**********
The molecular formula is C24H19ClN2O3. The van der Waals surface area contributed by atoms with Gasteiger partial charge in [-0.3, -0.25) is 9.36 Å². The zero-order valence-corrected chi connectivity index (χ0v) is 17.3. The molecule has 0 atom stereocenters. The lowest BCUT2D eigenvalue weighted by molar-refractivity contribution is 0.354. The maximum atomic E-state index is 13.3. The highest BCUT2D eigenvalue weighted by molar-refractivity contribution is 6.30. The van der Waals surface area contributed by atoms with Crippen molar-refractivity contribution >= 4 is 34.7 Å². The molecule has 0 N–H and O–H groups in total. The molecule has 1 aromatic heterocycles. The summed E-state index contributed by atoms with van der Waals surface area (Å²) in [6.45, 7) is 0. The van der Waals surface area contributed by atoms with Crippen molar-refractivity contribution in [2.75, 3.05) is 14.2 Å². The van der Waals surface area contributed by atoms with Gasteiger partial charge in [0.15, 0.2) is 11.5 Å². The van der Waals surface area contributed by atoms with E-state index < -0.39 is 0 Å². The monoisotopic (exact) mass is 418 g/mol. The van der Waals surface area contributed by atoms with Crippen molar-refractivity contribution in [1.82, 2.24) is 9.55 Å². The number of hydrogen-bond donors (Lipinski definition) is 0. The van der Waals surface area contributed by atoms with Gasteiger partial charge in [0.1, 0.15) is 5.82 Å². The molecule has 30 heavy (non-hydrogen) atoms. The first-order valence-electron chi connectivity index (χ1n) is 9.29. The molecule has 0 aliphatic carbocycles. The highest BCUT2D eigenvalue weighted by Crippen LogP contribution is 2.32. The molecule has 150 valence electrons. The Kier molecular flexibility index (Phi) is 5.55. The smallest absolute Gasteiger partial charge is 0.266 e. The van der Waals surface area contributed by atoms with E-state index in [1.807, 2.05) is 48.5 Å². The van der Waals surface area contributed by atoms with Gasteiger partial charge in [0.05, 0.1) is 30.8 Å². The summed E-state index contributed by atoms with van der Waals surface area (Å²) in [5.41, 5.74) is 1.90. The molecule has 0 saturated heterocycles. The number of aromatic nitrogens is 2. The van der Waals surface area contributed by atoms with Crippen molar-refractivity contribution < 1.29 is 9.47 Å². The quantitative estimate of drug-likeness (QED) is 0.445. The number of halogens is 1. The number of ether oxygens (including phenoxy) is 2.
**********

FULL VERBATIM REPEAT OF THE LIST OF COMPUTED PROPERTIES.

The molecular formula is C24H19ClN2O3. The van der Waals surface area contributed by atoms with Gasteiger partial charge in [-0.3, -0.25) is 9.36 Å². The zero-order valence-corrected chi connectivity index (χ0v) is 17.3. The molecule has 0 atom stereocenters. The lowest BCUT2D eigenvalue weighted by molar-refractivity contribution is 0.354. The maximum atomic E-state index is 13.3. The highest BCUT2D eigenvalue weighted by molar-refractivity contribution is 6.30. The van der Waals surface area contributed by atoms with Crippen molar-refractivity contribution >= 4 is 34.7 Å². The molecule has 0 N–H and O–H groups in total. The molecule has 1 aromatic heterocycles. The summed E-state index contributed by atoms with van der Waals surface area (Å²) in [6.45, 7) is 0. The van der Waals surface area contributed by atoms with Crippen molar-refractivity contribution in [2.75, 3.05) is 14.2 Å². The van der Waals surface area contributed by atoms with Gasteiger partial charge in [0.15, 0.2) is 11.5 Å². The van der Waals surface area contributed by atoms with E-state index < -0.39 is 0 Å². The monoisotopic (exact) mass is 418 g/mol. The van der Waals surface area contributed by atoms with Crippen molar-refractivity contribution in [1.82, 2.24) is 9.55 Å². The number of hydrogen-bond donors (Lipinski definition) is 0. The van der Waals surface area contributed by atoms with Gasteiger partial charge in [0.1, 0.15) is 5.82 Å². The molecule has 30 heavy (non-hydrogen) atoms. The first-order valence-electron chi connectivity index (χ1n) is 9.29. The molecule has 0 aliphatic carbocycles. The highest BCUT2D eigenvalue weighted by Crippen LogP contribution is 2.32. The molecule has 150 valence electrons. The Kier molecular flexibility index (Phi) is 5.55. The smallest absolute Gasteiger partial charge is 0.266 e. The van der Waals surface area contributed by atoms with E-state index in [1.807, 2.05) is 48.5 Å². The van der Waals surface area contributed by atoms with Gasteiger partial charge in [0.05, 0.1) is 30.8 Å². The summed E-state index contributed by atoms with van der Waals surface area (Å²) in [5.41, 5.74) is 1.90. The molecule has 0 saturated heterocycles. The number of aromatic nitrogens is 2. The van der Waals surface area contributed by atoms with Crippen molar-refractivity contribution < 1.29 is 9.47 Å². The quantitative estimate of drug-likeness (QED) is 0.445. The number of halogens is 1. The number of ether oxygens (including phenoxy) is 2.